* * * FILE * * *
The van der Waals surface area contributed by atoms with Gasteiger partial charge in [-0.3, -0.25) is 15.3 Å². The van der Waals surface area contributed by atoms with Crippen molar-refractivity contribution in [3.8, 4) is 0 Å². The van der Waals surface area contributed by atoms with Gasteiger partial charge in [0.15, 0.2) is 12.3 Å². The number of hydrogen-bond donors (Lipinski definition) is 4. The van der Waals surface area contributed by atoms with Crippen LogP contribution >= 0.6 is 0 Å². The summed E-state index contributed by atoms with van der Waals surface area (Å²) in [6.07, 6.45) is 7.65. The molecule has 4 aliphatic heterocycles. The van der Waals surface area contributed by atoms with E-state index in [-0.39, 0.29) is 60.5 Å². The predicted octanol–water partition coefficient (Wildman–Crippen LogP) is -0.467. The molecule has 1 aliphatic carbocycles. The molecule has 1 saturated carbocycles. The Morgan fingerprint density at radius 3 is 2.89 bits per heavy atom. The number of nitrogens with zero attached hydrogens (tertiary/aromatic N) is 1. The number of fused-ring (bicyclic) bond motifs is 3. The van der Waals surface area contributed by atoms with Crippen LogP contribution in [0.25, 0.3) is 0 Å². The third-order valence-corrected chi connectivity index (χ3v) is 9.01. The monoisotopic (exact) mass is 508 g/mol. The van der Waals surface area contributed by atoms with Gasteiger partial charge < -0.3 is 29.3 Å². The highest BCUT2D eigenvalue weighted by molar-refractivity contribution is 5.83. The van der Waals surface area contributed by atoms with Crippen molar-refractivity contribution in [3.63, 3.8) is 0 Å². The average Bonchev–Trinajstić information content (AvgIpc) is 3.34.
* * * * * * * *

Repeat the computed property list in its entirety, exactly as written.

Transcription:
The van der Waals surface area contributed by atoms with Gasteiger partial charge in [-0.3, -0.25) is 15.3 Å². The van der Waals surface area contributed by atoms with Crippen molar-refractivity contribution in [3.8, 4) is 0 Å². The van der Waals surface area contributed by atoms with Gasteiger partial charge in [0.15, 0.2) is 12.3 Å². The number of hydrogen-bond donors (Lipinski definition) is 4. The van der Waals surface area contributed by atoms with Crippen LogP contribution >= 0.6 is 0 Å². The summed E-state index contributed by atoms with van der Waals surface area (Å²) in [6.07, 6.45) is 7.65. The molecule has 4 aliphatic heterocycles. The van der Waals surface area contributed by atoms with E-state index in [-0.39, 0.29) is 60.5 Å². The predicted octanol–water partition coefficient (Wildman–Crippen LogP) is -0.467. The molecule has 1 aliphatic carbocycles. The molecule has 1 saturated carbocycles. The Morgan fingerprint density at radius 3 is 2.89 bits per heavy atom. The number of nitrogens with zero attached hydrogens (tertiary/aromatic N) is 1. The number of fused-ring (bicyclic) bond motifs is 3. The van der Waals surface area contributed by atoms with Crippen LogP contribution in [0.25, 0.3) is 0 Å². The third-order valence-corrected chi connectivity index (χ3v) is 9.01. The monoisotopic (exact) mass is 508 g/mol. The van der Waals surface area contributed by atoms with Gasteiger partial charge < -0.3 is 29.3 Å². The highest BCUT2D eigenvalue weighted by molar-refractivity contribution is 5.83. The van der Waals surface area contributed by atoms with Crippen molar-refractivity contribution in [3.63, 3.8) is 0 Å². The average Bonchev–Trinajstić information content (AvgIpc) is 3.34.